The basic rhythm of Bachata is four beats per measure. This means that Bachata uses eight beats that you have to dance in time to.
The best thing for any beginner to start with is just listening to Bachata music.
The basic Bachata step requires the dancer to step on every beat but to pause on the 4th. 1,2,3, pause, 5, 6, 7, pause. Once you’ve got the rhythm down, start using your feet as a march.
In Bachata, there are two basic positions for holding your partner – open position and closed position.
Open position puts more space between the two partners, as they make contact only through their hands.
The open position allows more space and flexibility when it comes to advanced moves such as turns.
Closed position, on the other hand, is somewhat more intimate. The closed position is more common in modern clubs and dance halls owing to cramped floor space.
For open position, keep your arms loose and relaxed. Offer your partner both palms, facing up. She’ll gently place her hands in yours and allow them to rest.
Both yours and your partners’ elbows should be bent at your sides, which will put your bodies about a foot or two apart.
For closed position, wrap your arm around your partner’s body so that your palm is resting roughly in the middle of her back.
Using your unoccupied arm (which is known as your leading arm), hold her other hand out to the side at about shoulder or chest height, keeping both of your elbows bent.
Don’t interlock fingers – your hands should be held palm-on-palm, with the back of your hand facing out.
As you dance, use your outstretched hand to lead your partner, gently guiding her upper body in the direction you’re moving.
For open position, keep your arms loose and relaxed. Lay your hands palms-down in your partner’s. Remember to keep your elbows bent to allow flexibility.
For closed position, when your partner wraps his arm around your back, lay your arm over his and rest it near his shoulder.
Allow your partner to hold your other hand – the back of your hand should be facing towards you, while the back of his should be facing out.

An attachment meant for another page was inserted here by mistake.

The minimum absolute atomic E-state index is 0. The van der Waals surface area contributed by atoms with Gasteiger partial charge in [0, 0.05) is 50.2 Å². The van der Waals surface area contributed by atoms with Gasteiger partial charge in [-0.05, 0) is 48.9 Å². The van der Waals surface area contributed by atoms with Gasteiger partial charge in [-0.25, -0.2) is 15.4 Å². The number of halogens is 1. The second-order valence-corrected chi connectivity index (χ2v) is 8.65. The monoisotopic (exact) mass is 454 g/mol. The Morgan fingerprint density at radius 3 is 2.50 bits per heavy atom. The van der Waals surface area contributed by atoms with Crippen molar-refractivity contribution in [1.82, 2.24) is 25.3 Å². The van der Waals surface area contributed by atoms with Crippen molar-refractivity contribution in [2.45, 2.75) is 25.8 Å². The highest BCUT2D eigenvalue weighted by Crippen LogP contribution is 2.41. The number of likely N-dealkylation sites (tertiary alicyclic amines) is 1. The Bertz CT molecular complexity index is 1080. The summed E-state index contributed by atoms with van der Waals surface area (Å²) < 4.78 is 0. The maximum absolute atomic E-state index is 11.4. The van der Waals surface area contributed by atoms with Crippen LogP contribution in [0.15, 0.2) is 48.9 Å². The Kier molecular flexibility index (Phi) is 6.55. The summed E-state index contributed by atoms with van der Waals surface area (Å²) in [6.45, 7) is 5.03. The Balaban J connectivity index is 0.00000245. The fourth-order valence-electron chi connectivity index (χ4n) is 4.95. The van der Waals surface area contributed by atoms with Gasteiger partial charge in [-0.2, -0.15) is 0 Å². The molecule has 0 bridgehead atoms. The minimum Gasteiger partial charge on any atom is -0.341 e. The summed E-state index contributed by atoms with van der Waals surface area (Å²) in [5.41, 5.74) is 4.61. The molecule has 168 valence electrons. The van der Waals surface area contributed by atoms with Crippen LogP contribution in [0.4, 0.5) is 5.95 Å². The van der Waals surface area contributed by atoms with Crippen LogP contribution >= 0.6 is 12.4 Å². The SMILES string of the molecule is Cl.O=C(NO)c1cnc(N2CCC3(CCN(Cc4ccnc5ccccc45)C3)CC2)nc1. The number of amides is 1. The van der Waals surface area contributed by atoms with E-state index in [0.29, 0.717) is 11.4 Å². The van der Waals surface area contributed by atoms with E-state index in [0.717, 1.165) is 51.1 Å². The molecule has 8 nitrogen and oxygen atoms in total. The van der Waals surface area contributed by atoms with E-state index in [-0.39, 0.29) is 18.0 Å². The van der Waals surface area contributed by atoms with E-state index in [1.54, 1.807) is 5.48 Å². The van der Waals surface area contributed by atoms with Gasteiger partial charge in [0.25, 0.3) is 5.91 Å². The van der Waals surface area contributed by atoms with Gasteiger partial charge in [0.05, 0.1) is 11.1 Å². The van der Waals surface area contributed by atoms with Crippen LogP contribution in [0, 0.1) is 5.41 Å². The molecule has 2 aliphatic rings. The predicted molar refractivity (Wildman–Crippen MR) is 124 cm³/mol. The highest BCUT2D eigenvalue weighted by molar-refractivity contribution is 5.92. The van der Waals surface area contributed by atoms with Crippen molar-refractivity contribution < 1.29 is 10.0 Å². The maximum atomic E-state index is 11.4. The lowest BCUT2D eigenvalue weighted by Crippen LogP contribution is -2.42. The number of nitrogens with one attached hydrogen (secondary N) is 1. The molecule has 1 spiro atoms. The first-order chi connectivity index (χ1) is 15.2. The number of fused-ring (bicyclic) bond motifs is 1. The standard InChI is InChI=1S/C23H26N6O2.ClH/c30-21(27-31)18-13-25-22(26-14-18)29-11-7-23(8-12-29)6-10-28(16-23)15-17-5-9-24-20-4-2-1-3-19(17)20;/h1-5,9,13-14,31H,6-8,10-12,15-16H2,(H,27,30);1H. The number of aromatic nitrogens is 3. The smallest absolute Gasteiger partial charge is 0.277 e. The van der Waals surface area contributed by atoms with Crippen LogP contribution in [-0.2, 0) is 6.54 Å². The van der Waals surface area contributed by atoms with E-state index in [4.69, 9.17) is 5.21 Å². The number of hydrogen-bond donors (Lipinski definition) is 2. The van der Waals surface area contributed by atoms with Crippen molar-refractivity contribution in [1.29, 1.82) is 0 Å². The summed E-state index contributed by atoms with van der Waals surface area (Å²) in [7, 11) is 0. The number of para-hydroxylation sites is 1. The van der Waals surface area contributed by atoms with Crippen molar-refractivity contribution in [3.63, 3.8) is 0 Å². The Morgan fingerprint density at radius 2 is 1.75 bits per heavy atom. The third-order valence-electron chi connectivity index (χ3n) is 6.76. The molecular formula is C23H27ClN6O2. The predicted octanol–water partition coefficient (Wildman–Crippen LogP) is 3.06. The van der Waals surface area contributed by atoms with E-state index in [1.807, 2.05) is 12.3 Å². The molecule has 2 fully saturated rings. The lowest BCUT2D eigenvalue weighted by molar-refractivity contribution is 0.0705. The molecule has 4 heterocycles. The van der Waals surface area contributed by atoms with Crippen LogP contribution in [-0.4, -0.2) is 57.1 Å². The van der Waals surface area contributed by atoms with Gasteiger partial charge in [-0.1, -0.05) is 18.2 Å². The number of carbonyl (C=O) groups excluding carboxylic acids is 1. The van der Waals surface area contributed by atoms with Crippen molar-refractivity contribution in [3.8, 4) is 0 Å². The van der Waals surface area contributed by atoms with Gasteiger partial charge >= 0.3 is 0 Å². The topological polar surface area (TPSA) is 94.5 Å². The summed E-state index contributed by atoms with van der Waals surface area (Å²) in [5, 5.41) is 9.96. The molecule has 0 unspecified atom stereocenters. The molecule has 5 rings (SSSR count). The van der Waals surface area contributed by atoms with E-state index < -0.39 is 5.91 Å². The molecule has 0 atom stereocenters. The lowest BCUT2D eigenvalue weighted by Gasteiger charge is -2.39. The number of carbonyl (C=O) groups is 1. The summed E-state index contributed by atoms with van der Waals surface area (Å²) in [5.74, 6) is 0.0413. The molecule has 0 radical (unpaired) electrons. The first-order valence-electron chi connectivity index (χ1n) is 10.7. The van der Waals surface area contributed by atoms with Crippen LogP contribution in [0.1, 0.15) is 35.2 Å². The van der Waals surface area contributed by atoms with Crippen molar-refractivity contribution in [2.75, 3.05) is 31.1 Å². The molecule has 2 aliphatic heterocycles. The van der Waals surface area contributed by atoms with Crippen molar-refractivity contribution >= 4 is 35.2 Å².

Keep your elbows bent and remember to keep a palm-palm handhold (don’t interlock fingers).
For beginners, try moving through the basic left-and-right bachata steps twice, then doing a back-and-forth motion twice, then switching back to the left-and-right motion and repeating.
Your steps should be as follows:
- (To the left) 1, 2, 3, (4) (To the right) 1, 2, 3, (4), (To the left) 1, 2, 3, (4) (To the right) 1, 2, 3, (4).
- (To the front) 1, 2, 3, (4), (To the back) 1, 2, 3, (4), (To the front) 1, 2, 3, (4), (To the back) 1, 2, 3, (4).
- (To the left) 1, 2, 3, (4), (To the right)… and so on.
Famous Bachata Songs
Once you’ve got your Bachata steps down to a T, why not familiarize yourself with the most famous Bachata songs?
See these world-famous Bachata songs below:
- Obsesión – Aventura
- Corazón Sin Cara – Prince Royce
- Propuesta Indecente – Romeo Santos
- El Mismo – Eunel
- Te Extraño – Xtreme
With these Bachata rhythms, you shouldn’t have any trouble impressing your friends, family, and other bystanders.
How to Dance Bachata?
Bachata is the sexiest dance style to come out of the Caribbean, and it surprises many when they find that it isn’t Cuban in origin.
Bachata is extremely underrated and worth checking out if you’re interested in Caribbean culture or dancing in general.
You’ll never forget the day you learned about Bachata dancing!